Grab a map of SF. Find Golden Gate park. Draw a line from the southeast corner of the park (Stanyan and Lincoln) South to the Balboa Park BART station. Now draw one West from Balboa Park BART to the Pacific ocean. Add the neighborhoods of Diamond Heights, Twin Peaks, Glen Park and Noe Valley (basically, draw another line North from the Glen Park BART to about 18th street, and include anything West of that line, especially if it's on a twisty/hilly road).

That is the quadrant of the city where you are most likely to find families with school-age children, and the best schools, and (in the South East parts) relatively convenient access to BART or interstate 280.

Many (most?) of the newcomers to the city (who are arguably driving up the rents) are young, single high-tech workers. They are looking to live close to work, nightlife or both, and are willing to pay for it. Fortunately for you, they're mostly not looking for rentals West of Twin Peaks. A 3br/2ba, 1300 sqft freestanding place in Westwood Park, near Ocean Beach, or even on ritzy Forest Hill is going to be significantly cheaper than the same place in the Mission, SOMA or Castro -- because the outer neighborhoods don't serve the young, single downtown-workers all that well. Use that to your advantage.
posted by toxic at 9:54 AM on February 21, 2013 [3 favorites]

I can't speak to good neighborhoods for families, but I will suggest some recommendations for your trip!

Mission Chinese - really unique, delicious, arrive early so you don't have a long wait.

If your long weekend includes a Thursday night, Nightlife at the Academy of Sciences - 21-and-over night at a great science museum, with drinks! So fun. In general, this area of Golden Gate Park is awesome to walk around in - in addition to the academy, you're close to the art museum, Japanese tea gardens, botanical gardens, beautiful places to walk around, etc.

Mission Pie - lots of kinds of pie, delicious.

Check out the Ferry Building on Saturday morning - there's a huge farmer's market, lots of great food, views of the bay. If you like coffee, don't miss Blue Bottle - long line, but it's fast and so worth it. From there, you can walk down the Embarcadero and head up the steps to Coit Tower for a great view of the city/bay.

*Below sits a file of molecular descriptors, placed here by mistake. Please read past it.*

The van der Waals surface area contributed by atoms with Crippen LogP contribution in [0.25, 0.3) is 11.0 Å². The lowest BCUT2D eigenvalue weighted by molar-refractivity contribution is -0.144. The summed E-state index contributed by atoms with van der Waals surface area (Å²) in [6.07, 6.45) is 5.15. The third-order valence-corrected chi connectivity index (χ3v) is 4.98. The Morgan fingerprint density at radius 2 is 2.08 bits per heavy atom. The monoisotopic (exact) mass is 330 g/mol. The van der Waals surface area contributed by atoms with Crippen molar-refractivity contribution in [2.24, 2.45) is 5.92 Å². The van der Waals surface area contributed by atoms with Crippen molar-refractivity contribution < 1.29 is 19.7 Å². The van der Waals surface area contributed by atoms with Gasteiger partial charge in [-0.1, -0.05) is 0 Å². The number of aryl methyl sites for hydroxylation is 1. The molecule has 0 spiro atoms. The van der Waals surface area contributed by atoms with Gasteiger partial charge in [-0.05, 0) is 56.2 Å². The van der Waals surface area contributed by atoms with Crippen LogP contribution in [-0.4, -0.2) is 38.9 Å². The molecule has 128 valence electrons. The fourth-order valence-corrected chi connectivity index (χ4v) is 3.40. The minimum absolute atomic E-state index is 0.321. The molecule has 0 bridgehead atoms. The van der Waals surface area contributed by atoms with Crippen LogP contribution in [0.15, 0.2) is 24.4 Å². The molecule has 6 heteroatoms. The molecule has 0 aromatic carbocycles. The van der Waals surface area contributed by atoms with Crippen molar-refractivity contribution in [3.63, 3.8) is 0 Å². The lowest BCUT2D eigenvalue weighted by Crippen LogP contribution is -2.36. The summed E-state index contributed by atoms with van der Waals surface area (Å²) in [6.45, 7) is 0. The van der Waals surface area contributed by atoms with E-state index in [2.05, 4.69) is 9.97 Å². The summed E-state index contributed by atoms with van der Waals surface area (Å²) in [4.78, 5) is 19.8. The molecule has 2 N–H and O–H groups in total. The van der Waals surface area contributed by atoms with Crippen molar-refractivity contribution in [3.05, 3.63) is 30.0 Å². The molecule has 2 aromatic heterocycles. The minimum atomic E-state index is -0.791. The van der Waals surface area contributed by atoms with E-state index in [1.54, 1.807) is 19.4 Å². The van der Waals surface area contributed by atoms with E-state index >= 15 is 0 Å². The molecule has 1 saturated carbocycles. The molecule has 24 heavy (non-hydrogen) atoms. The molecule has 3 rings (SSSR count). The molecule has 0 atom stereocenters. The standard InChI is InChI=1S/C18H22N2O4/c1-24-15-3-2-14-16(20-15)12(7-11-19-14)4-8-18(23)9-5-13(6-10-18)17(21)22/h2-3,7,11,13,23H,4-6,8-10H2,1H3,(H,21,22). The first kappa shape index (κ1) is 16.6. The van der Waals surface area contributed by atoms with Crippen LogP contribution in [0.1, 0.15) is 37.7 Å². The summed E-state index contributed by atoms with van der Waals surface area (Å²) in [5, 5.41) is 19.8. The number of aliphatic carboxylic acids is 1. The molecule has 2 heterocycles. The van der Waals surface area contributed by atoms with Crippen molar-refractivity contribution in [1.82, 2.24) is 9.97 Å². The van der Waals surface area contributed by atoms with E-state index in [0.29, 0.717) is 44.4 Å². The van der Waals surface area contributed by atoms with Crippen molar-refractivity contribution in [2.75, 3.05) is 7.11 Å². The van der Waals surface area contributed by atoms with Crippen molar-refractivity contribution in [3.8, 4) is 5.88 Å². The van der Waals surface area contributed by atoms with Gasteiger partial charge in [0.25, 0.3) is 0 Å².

posted by rainbowbrite at 4:57 PM on February 21, 2013

Check your MeMail. I've moved 3 times in 2 years and now I know way more about living situations in the Bay Area than any single person really needs to.
posted by casarkos at 9:20 AM on February 22, 2013

For your upcoming visit, I strongly recommend walking tours with San Francisco City Guides. The tours are run by an offshoot of Friends of the San Francisco Public Library, and they're free (donations to the organization are gladly accepted).

Walking is a GREAT way to get a feel for San Francisco, and City Guides offers tours all over the place, every day of the week.

Welcome to the city! It's a great place to live.
posted by kristi at 9:58 AM on February 22, 2013

So, I'm a huge and vocal proponent of living on the Peninsula, especially for people who work in the deep South Bay (gah, buses to Mountain View). I have lived on the Peninsula for 10 years and I think it's often maligned and fairly delightful (San Mateo has amazing weather).

That said: I think you guys should look hard at living in the city! I mean, you're going to work in South City, not, like, Santa Clara. Your commute is going to be a breeze, and you sound like people who will appreciate SF proper.

you may end up being better off in one of the less expensive peninsula towns.

Competition for housing in San Mateo and Daly City (places where good friends have lost out on houses) is, frankly, ridiculous right now. I guess living in San Bruno might be cheaper, but that's a mighty foggy trade-off and a pretty grim fucking "downtown." (I do like that ritzy baby store, but ...)

I never say this, but: Look in the city!
posted by purpleclover at 7:34 PM on February 22, 2013